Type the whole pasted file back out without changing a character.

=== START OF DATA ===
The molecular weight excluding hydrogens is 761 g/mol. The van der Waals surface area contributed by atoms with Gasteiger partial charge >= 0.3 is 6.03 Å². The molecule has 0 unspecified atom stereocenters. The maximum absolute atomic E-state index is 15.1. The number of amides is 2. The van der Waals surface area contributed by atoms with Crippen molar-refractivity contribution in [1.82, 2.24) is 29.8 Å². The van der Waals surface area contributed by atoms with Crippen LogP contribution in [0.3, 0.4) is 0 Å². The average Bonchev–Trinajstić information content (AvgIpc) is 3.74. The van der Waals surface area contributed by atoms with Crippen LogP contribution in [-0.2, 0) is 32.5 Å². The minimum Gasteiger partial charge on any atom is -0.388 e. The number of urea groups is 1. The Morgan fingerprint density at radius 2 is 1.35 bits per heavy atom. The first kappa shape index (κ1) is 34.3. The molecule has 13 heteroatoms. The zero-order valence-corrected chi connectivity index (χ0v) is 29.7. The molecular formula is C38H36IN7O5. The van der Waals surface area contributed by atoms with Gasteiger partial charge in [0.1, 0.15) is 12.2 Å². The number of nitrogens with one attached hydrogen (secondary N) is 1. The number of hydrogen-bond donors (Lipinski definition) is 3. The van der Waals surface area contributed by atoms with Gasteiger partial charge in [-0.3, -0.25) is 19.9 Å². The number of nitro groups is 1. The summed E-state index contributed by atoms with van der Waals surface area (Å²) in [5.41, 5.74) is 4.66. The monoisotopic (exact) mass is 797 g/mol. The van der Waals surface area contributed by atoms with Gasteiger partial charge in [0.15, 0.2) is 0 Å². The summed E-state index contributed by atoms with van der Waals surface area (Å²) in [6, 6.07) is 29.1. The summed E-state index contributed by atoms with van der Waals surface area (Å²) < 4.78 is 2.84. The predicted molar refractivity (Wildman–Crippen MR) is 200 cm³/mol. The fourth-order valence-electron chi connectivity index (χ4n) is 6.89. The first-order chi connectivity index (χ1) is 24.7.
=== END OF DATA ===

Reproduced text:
The molecular weight excluding hydrogens is 761 g/mol. The van der Waals surface area contributed by atoms with Gasteiger partial charge >= 0.3 is 6.03 Å². The molecule has 0 unspecified atom stereocenters. The maximum absolute atomic E-state index is 15.1. The number of amides is 2. The van der Waals surface area contributed by atoms with Crippen molar-refractivity contribution in [1.82, 2.24) is 29.8 Å². The van der Waals surface area contributed by atoms with Crippen LogP contribution in [0.3, 0.4) is 0 Å². The average Bonchev–Trinajstić information content (AvgIpc) is 3.74. The van der Waals surface area contributed by atoms with Crippen LogP contribution in [-0.2, 0) is 32.5 Å². The minimum Gasteiger partial charge on any atom is -0.388 e. The number of urea groups is 1. The Morgan fingerprint density at radius 2 is 1.35 bits per heavy atom. The first kappa shape index (κ1) is 34.3. The molecule has 13 heteroatoms. The zero-order valence-corrected chi connectivity index (χ0v) is 29.7. The molecular formula is C38H36IN7O5. The van der Waals surface area contributed by atoms with Gasteiger partial charge in [0.1, 0.15) is 12.2 Å². The number of nitrogens with one attached hydrogen (secondary N) is 1. The number of hydrogen-bond donors (Lipinski definition) is 3. The van der Waals surface area contributed by atoms with Gasteiger partial charge in [-0.3, -0.25) is 19.9 Å². The number of nitro groups is 1. The summed E-state index contributed by atoms with van der Waals surface area (Å²) in [5.41, 5.74) is 4.66. The monoisotopic (exact) mass is 797 g/mol. The van der Waals surface area contributed by atoms with Gasteiger partial charge in [0.15, 0.2) is 0 Å². The summed E-state index contributed by atoms with van der Waals surface area (Å²) in [6, 6.07) is 29.1. The summed E-state index contributed by atoms with van der Waals surface area (Å²) < 4.78 is 2.84. The predicted molar refractivity (Wildman–Crippen MR) is 200 cm³/mol. The fourth-order valence-electron chi connectivity index (χ4n) is 6.89. The first-order chi connectivity index (χ1) is 24.7.